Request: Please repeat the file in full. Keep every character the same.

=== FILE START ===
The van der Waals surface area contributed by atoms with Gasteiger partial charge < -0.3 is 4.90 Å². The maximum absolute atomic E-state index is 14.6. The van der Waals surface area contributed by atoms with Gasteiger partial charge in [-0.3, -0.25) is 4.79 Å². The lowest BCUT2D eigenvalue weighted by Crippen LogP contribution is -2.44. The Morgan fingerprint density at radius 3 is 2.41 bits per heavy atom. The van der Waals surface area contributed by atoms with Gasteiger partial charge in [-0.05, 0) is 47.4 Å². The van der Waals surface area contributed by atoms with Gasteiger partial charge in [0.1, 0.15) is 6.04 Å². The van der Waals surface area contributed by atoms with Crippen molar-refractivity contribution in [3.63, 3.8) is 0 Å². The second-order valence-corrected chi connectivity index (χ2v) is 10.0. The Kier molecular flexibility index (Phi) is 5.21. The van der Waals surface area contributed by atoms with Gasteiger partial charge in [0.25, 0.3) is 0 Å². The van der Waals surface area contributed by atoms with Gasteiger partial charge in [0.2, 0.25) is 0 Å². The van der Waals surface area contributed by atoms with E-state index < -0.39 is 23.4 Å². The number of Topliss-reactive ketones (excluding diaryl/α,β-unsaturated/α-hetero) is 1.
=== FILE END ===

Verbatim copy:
The van der Waals surface area contributed by atoms with Gasteiger partial charge < -0.3 is 4.90 Å². The maximum absolute atomic E-state index is 14.6. The van der Waals surface area contributed by atoms with Gasteiger partial charge in [-0.3, -0.25) is 4.79 Å². The lowest BCUT2D eigenvalue weighted by Crippen LogP contribution is -2.44. The Morgan fingerprint density at radius 3 is 2.41 bits per heavy atom. The van der Waals surface area contributed by atoms with Gasteiger partial charge in [-0.05, 0) is 47.4 Å². The van der Waals surface area contributed by atoms with Gasteiger partial charge in [0.1, 0.15) is 6.04 Å². The van der Waals surface area contributed by atoms with Crippen molar-refractivity contribution in [3.63, 3.8) is 0 Å². The second-order valence-corrected chi connectivity index (χ2v) is 10.0. The Kier molecular flexibility index (Phi) is 5.21. The van der Waals surface area contributed by atoms with Gasteiger partial charge in [0.25, 0.3) is 0 Å². The van der Waals surface area contributed by atoms with Gasteiger partial charge in [0.2, 0.25) is 0 Å². The van der Waals surface area contributed by atoms with E-state index < -0.39 is 23.4 Å². The number of Topliss-reactive ketones (excluding diaryl/α,β-unsaturated/α-hetero) is 1.